“5 Things You Can Do to Resist Trump Before Inauguration Day” is the title of a post by Ilana Novick, AlterNet, January 13, 2017. Summarizing those “5 things”:
1. Call your representatives.
2. Start your own organizing group, focusing on lobbying elected officials.
3. Join an existing group.
4. Attend a January 15th Day of Action rally to protect health care.
5. Support journalists and freedom of the press.
Those are all useful activities in the course of American democracy and many people do that sort of thing every day. But by being normal actions, they don’t begin to penetrate the depths of the Trump menace. All resisters have to keep ever-present in our minds:
1. Trump is a usurper. He won the most electoral votes by lying, bullying, insulting, and benefiting from dark money and secret foreign aid.
2. He is not America’s Mr. President. He is Mr. 46%. He does not represent the majority of Americans and he strikes fear into many good, law-abiding people.
3. He is sick and needs psychological treatment. No way should he have a hand in foreign policy or military strategy. He doesn’t know how to distinguish those from playground policy.
4. He is supported by the haters and he stirs them up constantly to keep hating. His supporters who are not haters will feel compelled soon to distinguish themselves from the haters.
5. He has no political thought or domestic policy. He is a seat-of-the pants spur-of-the-moment entertainer. We saw this in the campaign: whatever his audience wanted, he gave them. This is very very dangerous for a world leader.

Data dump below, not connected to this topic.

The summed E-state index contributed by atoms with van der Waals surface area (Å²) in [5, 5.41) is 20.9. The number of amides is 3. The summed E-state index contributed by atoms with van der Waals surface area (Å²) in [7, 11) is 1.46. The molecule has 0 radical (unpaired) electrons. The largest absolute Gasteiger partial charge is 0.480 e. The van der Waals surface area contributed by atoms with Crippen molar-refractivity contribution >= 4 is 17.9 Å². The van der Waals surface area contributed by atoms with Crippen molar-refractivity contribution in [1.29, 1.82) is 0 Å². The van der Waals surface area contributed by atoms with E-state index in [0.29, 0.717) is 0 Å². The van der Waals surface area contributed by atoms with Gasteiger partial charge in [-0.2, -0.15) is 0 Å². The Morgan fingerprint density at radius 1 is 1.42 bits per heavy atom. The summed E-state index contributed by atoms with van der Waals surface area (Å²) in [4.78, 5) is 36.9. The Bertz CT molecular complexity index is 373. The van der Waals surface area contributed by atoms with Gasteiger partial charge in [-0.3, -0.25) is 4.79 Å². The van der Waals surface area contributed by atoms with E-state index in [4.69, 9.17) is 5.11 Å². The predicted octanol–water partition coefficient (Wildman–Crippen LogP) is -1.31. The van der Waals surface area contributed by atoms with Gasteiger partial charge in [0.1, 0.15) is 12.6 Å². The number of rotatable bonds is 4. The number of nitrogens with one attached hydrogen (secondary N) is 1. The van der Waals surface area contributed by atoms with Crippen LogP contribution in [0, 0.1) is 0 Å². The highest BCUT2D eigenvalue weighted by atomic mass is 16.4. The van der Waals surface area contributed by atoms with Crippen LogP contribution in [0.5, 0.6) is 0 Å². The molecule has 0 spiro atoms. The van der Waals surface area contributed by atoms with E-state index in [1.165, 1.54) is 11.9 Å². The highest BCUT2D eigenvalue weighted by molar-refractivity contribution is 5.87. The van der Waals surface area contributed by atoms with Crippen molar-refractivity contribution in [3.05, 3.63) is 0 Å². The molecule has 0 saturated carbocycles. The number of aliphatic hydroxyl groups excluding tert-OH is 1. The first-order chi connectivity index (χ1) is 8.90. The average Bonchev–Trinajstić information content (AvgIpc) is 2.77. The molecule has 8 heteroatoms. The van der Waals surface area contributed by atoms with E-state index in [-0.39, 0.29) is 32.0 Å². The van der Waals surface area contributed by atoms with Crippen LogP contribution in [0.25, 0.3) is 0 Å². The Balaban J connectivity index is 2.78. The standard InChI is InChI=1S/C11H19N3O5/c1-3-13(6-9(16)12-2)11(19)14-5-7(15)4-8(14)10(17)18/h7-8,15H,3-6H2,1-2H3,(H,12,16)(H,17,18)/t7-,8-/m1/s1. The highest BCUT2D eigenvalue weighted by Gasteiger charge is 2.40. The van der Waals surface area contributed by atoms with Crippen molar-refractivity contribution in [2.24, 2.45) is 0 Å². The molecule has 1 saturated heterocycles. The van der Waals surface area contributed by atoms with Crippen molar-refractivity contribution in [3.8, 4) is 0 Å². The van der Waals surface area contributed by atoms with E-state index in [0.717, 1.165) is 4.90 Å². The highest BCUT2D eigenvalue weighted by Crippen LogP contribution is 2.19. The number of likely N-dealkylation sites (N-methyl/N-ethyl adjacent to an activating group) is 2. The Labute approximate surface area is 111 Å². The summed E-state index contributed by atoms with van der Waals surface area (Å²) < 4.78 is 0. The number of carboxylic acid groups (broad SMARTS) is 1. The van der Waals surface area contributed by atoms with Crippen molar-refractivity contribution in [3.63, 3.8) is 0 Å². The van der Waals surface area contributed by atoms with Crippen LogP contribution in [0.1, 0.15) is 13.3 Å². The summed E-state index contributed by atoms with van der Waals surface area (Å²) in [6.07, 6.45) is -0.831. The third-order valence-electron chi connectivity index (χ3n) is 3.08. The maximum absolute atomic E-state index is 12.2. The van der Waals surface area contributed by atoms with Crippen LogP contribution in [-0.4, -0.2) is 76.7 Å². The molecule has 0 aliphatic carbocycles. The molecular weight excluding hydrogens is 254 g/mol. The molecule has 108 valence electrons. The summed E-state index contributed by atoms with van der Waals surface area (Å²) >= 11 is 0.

So, No Trump 17 thinks, of course we need to keep engaging in the 5 and many more resistance activities listed in Alternet, always while stressing that this the White House occupant and his politics or hate and fear are not life as usual.
In many foreign countries, failed leaders are removed by military force. That is, fortunately, not what we do here. What brings down failed leaders here, more than anything else, is ridicule. Bill Clinton ultimately prevailed against the impeachment effort because whatever his failings, he seemed sincere, acted like a regular guy, and remained popular. He could be attacked but not ridiculed.
Richard Nixon became ridiculous with his “I am not a crook” defense, which ultimately couldn’t stand up to the “Would you buy a used car from this man?” campaign, which began in his 1960 loss to JFK and never went away. Hillary’s “damn emails” are in the same mold: they are absurdly insignificant and will never go away.
Trump, however, does not seem sincere, does not act like a regular guy, and is already losing popularity. He and his sycophantic insiders are ridiculous. If his supporters don’t realize it yet, we need to help them.